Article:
On Day 2 we went to Pipestone National Park (yay, finally!) and then got our money's worth out of our annual state park pass and went to Blue Mounds State Park to see the bison and the deserted, tiny Split Rock Creek Park to get bullied by the park ranger.

On the way home, on the final day of our anniversary weekend, we drove slightly out of the way to view Jeffers Petroglyphs. All in all, it was a fantastic Minnesota tourist weekend and I recommend visiting all of the sites and taking in the full experience of each (follow the trails, watch the videos, read the signs by the artifacts, etc.)

Friday, August 17, 2012

Reflections | St. Paul & Mississippi River

Views along the Mississippi River from a Padelford Riverboat...

I am curious to know what on earth that rope/alligator tail looking thing is hanging from the upper right window!

Oh St. Paul! Le sigh...

The water levels sure have been high over the past few years. The top notch marked on the tubing was higher than the top of the tallest riverboat! That was just last year in March! Hard to believe now, hard to believe then!

Thursday, August 16, 2012

James J. Hill House | St. Paul

Dustin and I have taken a few weekends this summer and played "local tourist." We both had several days off over the 4th of July and hit up my love, St. Paul, for a day of exploring.

It has been a forever wish of mine to tour the James J. Hill house on Summit Ave in St. Paul. I can't even pretend to count how many times I have driven or walked by the mansion. It is massive, beautiful, and on a scale of everything else that can't be compared to anything else.  The house was built in 1891for $931, 275.01. That's A LOT of money for the late 1800s!! Apparently, Mr. Hill paid meticulous attention to detail, hence the exact price of the house all of the way down the penny.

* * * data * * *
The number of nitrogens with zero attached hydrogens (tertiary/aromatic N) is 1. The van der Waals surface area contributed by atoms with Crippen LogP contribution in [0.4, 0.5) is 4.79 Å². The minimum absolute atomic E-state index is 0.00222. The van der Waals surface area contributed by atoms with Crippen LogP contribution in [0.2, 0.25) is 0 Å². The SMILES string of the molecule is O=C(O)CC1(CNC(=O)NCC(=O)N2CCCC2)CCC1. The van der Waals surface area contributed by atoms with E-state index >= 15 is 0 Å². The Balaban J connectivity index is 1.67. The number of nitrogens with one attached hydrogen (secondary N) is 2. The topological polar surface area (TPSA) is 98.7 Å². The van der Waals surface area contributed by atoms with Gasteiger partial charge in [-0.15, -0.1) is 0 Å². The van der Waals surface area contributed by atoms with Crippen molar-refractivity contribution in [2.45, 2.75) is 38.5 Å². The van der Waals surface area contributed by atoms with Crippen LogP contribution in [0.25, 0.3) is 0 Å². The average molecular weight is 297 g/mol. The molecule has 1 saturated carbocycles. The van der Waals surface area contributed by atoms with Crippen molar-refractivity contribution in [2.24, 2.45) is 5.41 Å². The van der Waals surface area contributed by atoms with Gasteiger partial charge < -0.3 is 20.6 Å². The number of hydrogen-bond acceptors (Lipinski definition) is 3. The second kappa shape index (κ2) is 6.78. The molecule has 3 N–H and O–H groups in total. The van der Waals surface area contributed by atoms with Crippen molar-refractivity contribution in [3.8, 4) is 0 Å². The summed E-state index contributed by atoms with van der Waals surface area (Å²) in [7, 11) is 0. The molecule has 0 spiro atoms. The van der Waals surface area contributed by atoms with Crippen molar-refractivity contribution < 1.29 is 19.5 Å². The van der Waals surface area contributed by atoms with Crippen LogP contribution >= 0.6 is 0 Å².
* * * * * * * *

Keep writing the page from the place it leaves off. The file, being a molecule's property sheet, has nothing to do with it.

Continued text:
The house is 36,000 feet with five floors. My house's square footage could almost fill the first floor hallway of this place! Surprisingly, there were no additions built onto the house after it was finished. The house that stands there today is exactly the same as it was in 1891 (other than a few modern updates to the electrical wiring, heating, cooling, etc.). The house boasts its own art gallery and five floor organ - which is played once a month to keep it in tune and working. Can you imagine? An organ of that size that plays music throughout a house that big? You can definitely say surround sound!

I enjoyed the tour so much, I plan to go back someday. However, for the sake of full disclosure, I admit that I am a bit of an old-mansion-tour-junkie. The James J. Hill House almost rivals the Glensheen Mansion, in my books of Minnesota great old mansions. Heck, people died in both houses. Of course, there was a murder at Glensheen and on the other end of the spectrum - good 'ol Jim died naturally in his home (no ghosts from the sounds of it there). I learned so much about the history of St. Paul, Minneapolis, and the railroad lines - all thanks to James J. Hill. It is a great historical learning experience - stuff you probably didn't learn in school. I know I didn't, this was all new to me!  If you have a chance, I HIGHLY recommend touring the James J. Hill house. Completely worth the $9 for the tour!